When Tom Krygsheld started Illiana Heating and Air Conditioning with his wife Sue out of their Lansing home, they had three younsters running around and not a lot of space.
Krygsheld never imagined at that time how much the business would grow.
Fast-forward 26 years to the recently opened 6,200-square-foot, two-story facility that hugs U.S. 41 north of Cedar Lake.
"We voted to not participate in that recession," Krygsheld said of the decision to make a major investment during a slow-moving economy.
Krygsheld now has 15 employees including son Dan Krygsheld who directs sales and son-in-law Kevin Frump, a mechanical engineer and the general manager.
Bringing them on has fulfilled his personal dream to grow Illiana as a family business strong enough to sustain their families and provide for his and his wife's retirement.
Getting to that point took decisions that strayed from those of similar companies.
"I learned really early in business that many contractors put their eggs in one basket. For many, that was new construction. We didn't do that," Krygsheld said. "Our strong point is retrofit. We do a lot of changeouts," he said.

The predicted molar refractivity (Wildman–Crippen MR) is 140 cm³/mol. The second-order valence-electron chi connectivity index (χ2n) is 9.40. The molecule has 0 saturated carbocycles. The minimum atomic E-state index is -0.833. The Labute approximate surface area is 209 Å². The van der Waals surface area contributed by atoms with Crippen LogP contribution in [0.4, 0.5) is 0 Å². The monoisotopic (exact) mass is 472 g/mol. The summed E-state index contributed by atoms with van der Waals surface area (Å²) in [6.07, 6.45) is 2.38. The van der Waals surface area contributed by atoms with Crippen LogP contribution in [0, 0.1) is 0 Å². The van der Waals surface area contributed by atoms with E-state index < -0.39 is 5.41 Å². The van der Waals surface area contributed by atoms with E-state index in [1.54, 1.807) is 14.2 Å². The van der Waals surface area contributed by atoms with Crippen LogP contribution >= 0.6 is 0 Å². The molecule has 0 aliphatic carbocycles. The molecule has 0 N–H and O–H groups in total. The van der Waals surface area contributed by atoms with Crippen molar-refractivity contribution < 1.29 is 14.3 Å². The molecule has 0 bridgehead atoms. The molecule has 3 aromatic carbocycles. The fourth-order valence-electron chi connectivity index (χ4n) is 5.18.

Illiana employees are trained to understand the tax credits available when changing systems as well as the incentives offered by utility companies.
The company diversified by adding geo-thermal heat pumps, duct cleaning, radiant floor heat and mini-split air conditioning systems.
"When one slows up, another gets stronger," Krygsheld said.
When they bought five acres on U.S. 41, a long and narrow stretch of land with an existing 2,850-square-foot building at its rear, the Krygshelds knew they would eventually build close to the highway.
Krygsheld said he is proud to have longtime employees. Illiana's first, Gary Skoniecki, recently celebrated 25 years with the company. Another has 20 years in, he said.
Krygsheld said, while some employees may not share the same beliefs, they "must know how I go to market. We are Christian people, and we run our business that way," he said.
State and county requirements boosted the cost of the new facility. "The investment was substantially higher than expected," Krygsheld said. Still, he said the new building is his last piece of the puzzle.
"This secures the future," he said.